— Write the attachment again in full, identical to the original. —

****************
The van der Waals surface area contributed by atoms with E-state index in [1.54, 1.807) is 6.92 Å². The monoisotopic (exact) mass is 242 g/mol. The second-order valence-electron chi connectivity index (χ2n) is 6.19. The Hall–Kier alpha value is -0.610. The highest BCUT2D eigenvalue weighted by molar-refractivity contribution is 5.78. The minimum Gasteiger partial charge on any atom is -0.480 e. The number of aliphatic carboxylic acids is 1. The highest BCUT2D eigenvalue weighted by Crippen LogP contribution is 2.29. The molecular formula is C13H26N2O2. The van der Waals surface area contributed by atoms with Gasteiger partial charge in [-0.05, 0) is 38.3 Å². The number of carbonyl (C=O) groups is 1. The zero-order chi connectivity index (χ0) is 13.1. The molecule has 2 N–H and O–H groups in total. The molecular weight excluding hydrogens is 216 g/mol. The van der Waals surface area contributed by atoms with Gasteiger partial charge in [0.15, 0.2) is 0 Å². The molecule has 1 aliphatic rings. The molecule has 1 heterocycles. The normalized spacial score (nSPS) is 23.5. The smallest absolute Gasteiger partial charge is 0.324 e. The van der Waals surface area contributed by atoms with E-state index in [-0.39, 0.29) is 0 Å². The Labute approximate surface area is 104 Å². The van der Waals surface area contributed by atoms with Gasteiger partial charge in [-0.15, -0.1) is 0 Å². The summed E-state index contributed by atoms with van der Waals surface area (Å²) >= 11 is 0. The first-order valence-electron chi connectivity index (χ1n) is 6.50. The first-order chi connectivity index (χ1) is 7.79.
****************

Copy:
The van der Waals surface area contributed by atoms with E-state index in [1.54, 1.807) is 6.92 Å². The monoisotopic (exact) mass is 242 g/mol. The second-order valence-electron chi connectivity index (χ2n) is 6.19. The Hall–Kier alpha value is -0.610. The highest BCUT2D eigenvalue weighted by molar-refractivity contribution is 5.78. The minimum Gasteiger partial charge on any atom is -0.480 e. The number of aliphatic carboxylic acids is 1. The highest BCUT2D eigenvalue weighted by Crippen LogP contribution is 2.29. The molecular formula is C13H26N2O2. The van der Waals surface area contributed by atoms with Gasteiger partial charge in [-0.05, 0) is 38.3 Å². The number of carbonyl (C=O) groups is 1. The zero-order chi connectivity index (χ0) is 13.1. The molecule has 2 N–H and O–H groups in total. The molecular weight excluding hydrogens is 216 g/mol. The van der Waals surface area contributed by atoms with Gasteiger partial charge in [0.15, 0.2) is 0 Å². The molecule has 1 aliphatic rings. The molecule has 1 heterocycles. The normalized spacial score (nSPS) is 23.5. The smallest absolute Gasteiger partial charge is 0.324 e. The van der Waals surface area contributed by atoms with E-state index in [-0.39, 0.29) is 0 Å². The Labute approximate surface area is 104 Å². The van der Waals surface area contributed by atoms with Gasteiger partial charge in [-0.15, -0.1) is 0 Å². The summed E-state index contributed by atoms with van der Waals surface area (Å²) >= 11 is 0. The first-order valence-electron chi connectivity index (χ1n) is 6.50. The first-order chi connectivity index (χ1) is 7.79.